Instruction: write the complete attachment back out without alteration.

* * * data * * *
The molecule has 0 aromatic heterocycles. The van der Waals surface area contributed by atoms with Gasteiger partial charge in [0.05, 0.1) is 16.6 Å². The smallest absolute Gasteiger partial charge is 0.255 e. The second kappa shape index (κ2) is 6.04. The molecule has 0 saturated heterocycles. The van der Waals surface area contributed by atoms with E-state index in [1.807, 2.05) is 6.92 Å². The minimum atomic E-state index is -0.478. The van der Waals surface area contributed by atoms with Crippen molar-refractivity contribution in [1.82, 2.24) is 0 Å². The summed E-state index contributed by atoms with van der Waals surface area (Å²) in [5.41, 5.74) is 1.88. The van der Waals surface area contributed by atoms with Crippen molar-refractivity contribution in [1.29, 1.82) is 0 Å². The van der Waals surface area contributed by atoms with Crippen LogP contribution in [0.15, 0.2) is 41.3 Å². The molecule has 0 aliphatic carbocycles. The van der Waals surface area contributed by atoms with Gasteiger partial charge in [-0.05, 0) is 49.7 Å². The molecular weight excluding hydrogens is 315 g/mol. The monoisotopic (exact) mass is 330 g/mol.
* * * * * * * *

The molecule has 0 aromatic heterocycles. The van der Waals surface area contributed by atoms with Gasteiger partial charge in [0.05, 0.1) is 16.6 Å². The smallest absolute Gasteiger partial charge is 0.255 e. The second kappa shape index (κ2) is 6.04. The molecule has 0 saturated heterocycles. The van der Waals surface area contributed by atoms with E-state index in [1.807, 2.05) is 6.92 Å². The minimum atomic E-state index is -0.478. The van der Waals surface area contributed by atoms with Crippen molar-refractivity contribution in [1.82, 2.24) is 0 Å². The summed E-state index contributed by atoms with van der Waals surface area (Å²) in [5.41, 5.74) is 1.88. The van der Waals surface area contributed by atoms with Crippen molar-refractivity contribution in [1.29, 1.82) is 0 Å². The van der Waals surface area contributed by atoms with Crippen LogP contribution in [0.15, 0.2) is 41.3 Å². The molecule has 0 aliphatic carbocycles. The van der Waals surface area contributed by atoms with Gasteiger partial charge in [-0.05, 0) is 49.7 Å². The molecular weight excluding hydrogens is 315 g/mol. The monoisotopic (exact) mass is 330 g/mol.